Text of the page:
Scottish Open: Home duo rise and shine
Scott Jamieson and Craig Lee make most of the weather break but Lee Westwood leads
Home duo Scott Jamieson and Craig Lee made the most of Mother Nature shining on them to produce promising starts in the $7 million Aberdeen Standard Investments Scottish Open in East Lothian.
The morning wave, which included Lothians star Stephen Gallacher and Edinburgh-based Richie Ramsay, had to battle wind, rain and cold conditions at The Renaissance Club before the afternoon starters got it easy as the weather improved dramatically.
Taking full advantage of that break, Lee Westwood led the way as he carded a brilliant nine-under-par 62 to lead by a shot from Swede Alexander Bjork and Dutchman Joost Luiten. But the Saltire is also prominent on the leaderboard in the Rolex Series event after Jamieson opened with a 64 and Lee then came in late in the day with a 65.
Jamieson, who shot the same score in the second round last year, when he finished as joint-top Scot just outside the top 20, got his engine warmed up with three birdies in a row from the second before picking up four in five holes in another productive burst on the back nine.
“I don’t know just how bad it was in the morning,” admitted the Florida-based Scot. “I was having my cornflakes and it was raining outside. That’s all I knew. But scoring says level par was a good score in the morning, whereas if you shot level par in the afternoon, you were getting left behind.”
Referring to the weather conditions, he added: “It was eerily quiet. There was not even any air movement.
“There was so little wind that, if you were playing well, you were going to have lots of chances. You still have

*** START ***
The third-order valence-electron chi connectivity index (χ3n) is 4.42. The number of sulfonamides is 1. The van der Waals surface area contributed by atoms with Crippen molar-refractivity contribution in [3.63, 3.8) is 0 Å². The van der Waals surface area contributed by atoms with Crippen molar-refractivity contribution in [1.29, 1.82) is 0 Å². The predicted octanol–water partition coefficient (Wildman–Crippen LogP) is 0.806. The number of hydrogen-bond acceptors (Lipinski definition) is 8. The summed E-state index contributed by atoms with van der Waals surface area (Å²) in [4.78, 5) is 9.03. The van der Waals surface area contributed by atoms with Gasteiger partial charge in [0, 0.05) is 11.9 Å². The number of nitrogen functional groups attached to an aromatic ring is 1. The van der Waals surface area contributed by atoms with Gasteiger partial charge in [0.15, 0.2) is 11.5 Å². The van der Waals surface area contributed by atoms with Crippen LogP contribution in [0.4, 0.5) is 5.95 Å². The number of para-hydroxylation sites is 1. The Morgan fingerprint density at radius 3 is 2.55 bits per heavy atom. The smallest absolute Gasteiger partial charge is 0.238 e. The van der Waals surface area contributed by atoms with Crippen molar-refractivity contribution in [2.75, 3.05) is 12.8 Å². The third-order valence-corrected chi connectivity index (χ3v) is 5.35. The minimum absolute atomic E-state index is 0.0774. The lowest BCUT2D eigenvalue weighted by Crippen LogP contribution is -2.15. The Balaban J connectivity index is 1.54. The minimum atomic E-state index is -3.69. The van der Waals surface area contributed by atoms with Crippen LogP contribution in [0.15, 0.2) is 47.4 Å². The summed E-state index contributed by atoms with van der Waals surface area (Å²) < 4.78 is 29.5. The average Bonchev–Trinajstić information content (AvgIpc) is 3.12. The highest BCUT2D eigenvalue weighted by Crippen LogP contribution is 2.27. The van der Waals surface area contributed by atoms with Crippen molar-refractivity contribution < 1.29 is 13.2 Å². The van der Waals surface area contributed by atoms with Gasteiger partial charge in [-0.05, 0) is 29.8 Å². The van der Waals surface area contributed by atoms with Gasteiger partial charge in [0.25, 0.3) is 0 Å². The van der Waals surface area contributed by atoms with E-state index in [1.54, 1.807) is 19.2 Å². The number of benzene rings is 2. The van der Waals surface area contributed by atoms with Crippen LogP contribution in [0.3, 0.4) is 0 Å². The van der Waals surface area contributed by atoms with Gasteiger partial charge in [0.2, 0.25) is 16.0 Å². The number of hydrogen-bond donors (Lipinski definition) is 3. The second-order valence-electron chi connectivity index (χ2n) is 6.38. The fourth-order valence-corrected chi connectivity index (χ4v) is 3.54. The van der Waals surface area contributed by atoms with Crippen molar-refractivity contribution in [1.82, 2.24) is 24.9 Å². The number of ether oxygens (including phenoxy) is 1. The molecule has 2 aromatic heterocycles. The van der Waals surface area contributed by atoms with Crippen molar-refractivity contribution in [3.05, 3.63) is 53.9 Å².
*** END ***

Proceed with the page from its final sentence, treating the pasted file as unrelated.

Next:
to take them. It doesn’t
mean automatic chances, but I made some and took some.”
It was a brilliant return to European Tour action for Lee, who is playing in his first event on the circuit since calling time on his career as a touring pro at the end of the 2017 campaign.
“That was surprising,” admitted the 43-year-old, smiling, of an effort that was transformed by a burst of four birdies in a row and five in six holes on his back nine at The Renaissance Club. “The target was to poddle along and not turn up tomorrow having to shoot five-under to make the cut.
“I hit a couple of ropey drives to begin with and I was thinking, ‘I could be in trouble’, but then made a couple of nice pars then got on a nice birdie run and it just kept snowballing. It was just fun.”
Lee, who lost to Thomas Bjorn in a play-off in the 2013 Omega European Masters in Switzerland, had been worried that a course playing at just under 7,300 yards would be too long for him on his return to the top table.
“I played it on Monday right off the back tips, playing the front nine, and I was a bit concerned as we went through quite a few golf balls,” he added. “It wasn’t the reason we came in after nine holes, but it was certainly getting close to it (laughing). I just walked the back nine and I was concerned how tough it was going to be.
“But the weather worked out tremendous for us today – we could not have got a better draw as it wash flat calm the whole way round and the greens were a wee bit more receptive after the rain overnight and then this morning.”
Can he keep it up? “Every day is like a lottery for me in terms of what body I wake up with,” he said, laughing. “I didn’t leave much out there today. I’ll have a hot bath tonight and see what body I wake up with tomorrow.”
Westwood, who frequently played and practised at this venue when he lived in Edinburgh for a spell, set up his brilliant start by making two eagles in the first seven holes.
“I know the course well,” said the 1998 winner at Loch Lomond. “If I had a full day to practise (living in Edinburgh), I would come out here and hit balls for two or three hours, playing nine holes.
“Myself and Sam (his son and also caddie this week) came up and played it [pre-US Open] with one eye on this week.
“I thought I could get a practice round done with nobody here, then not have to play – though I played 18 holes on Wednesday. I like the course and knowing it will help if conditions change, obviously.”